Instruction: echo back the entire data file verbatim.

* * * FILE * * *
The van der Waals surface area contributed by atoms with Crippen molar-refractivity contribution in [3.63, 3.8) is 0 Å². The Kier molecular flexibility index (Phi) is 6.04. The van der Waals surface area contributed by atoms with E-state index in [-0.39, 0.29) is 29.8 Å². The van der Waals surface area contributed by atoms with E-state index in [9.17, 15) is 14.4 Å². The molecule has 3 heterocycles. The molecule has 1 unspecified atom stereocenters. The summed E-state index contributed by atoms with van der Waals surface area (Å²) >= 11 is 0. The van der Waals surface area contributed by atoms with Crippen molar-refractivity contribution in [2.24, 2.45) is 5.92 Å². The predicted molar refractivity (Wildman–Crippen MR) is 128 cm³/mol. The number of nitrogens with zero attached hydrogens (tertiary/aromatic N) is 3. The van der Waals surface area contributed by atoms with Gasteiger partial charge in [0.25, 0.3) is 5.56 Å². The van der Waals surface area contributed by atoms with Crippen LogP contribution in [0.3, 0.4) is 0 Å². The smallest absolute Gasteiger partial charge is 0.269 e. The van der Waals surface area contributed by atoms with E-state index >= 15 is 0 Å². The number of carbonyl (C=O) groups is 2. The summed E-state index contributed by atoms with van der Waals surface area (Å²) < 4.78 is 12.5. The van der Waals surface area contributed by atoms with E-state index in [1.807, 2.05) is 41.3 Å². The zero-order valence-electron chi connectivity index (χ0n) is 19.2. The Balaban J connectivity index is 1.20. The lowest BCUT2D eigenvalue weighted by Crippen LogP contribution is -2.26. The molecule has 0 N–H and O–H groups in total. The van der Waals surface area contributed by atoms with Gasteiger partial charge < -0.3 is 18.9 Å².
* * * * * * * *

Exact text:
The van der Waals surface area contributed by atoms with Crippen molar-refractivity contribution in [3.63, 3.8) is 0 Å². The Kier molecular flexibility index (Phi) is 6.04. The van der Waals surface area contributed by atoms with E-state index in [-0.39, 0.29) is 29.8 Å². The van der Waals surface area contributed by atoms with E-state index in [9.17, 15) is 14.4 Å². The molecule has 3 heterocycles. The molecule has 1 unspecified atom stereocenters. The summed E-state index contributed by atoms with van der Waals surface area (Å²) >= 11 is 0. The van der Waals surface area contributed by atoms with Crippen molar-refractivity contribution in [2.24, 2.45) is 5.92 Å². The predicted molar refractivity (Wildman–Crippen MR) is 128 cm³/mol. The number of nitrogens with zero attached hydrogens (tertiary/aromatic N) is 3. The van der Waals surface area contributed by atoms with Gasteiger partial charge in [0.25, 0.3) is 5.56 Å². The van der Waals surface area contributed by atoms with Crippen LogP contribution in [0.3, 0.4) is 0 Å². The smallest absolute Gasteiger partial charge is 0.269 e. The van der Waals surface area contributed by atoms with E-state index >= 15 is 0 Å². The number of carbonyl (C=O) groups is 2. The summed E-state index contributed by atoms with van der Waals surface area (Å²) < 4.78 is 12.5. The van der Waals surface area contributed by atoms with E-state index in [1.807, 2.05) is 41.3 Å². The zero-order valence-electron chi connectivity index (χ0n) is 19.2. The Balaban J connectivity index is 1.20. The lowest BCUT2D eigenvalue weighted by Crippen LogP contribution is -2.26. The molecule has 0 N–H and O–H groups in total. The van der Waals surface area contributed by atoms with Gasteiger partial charge < -0.3 is 18.9 Å².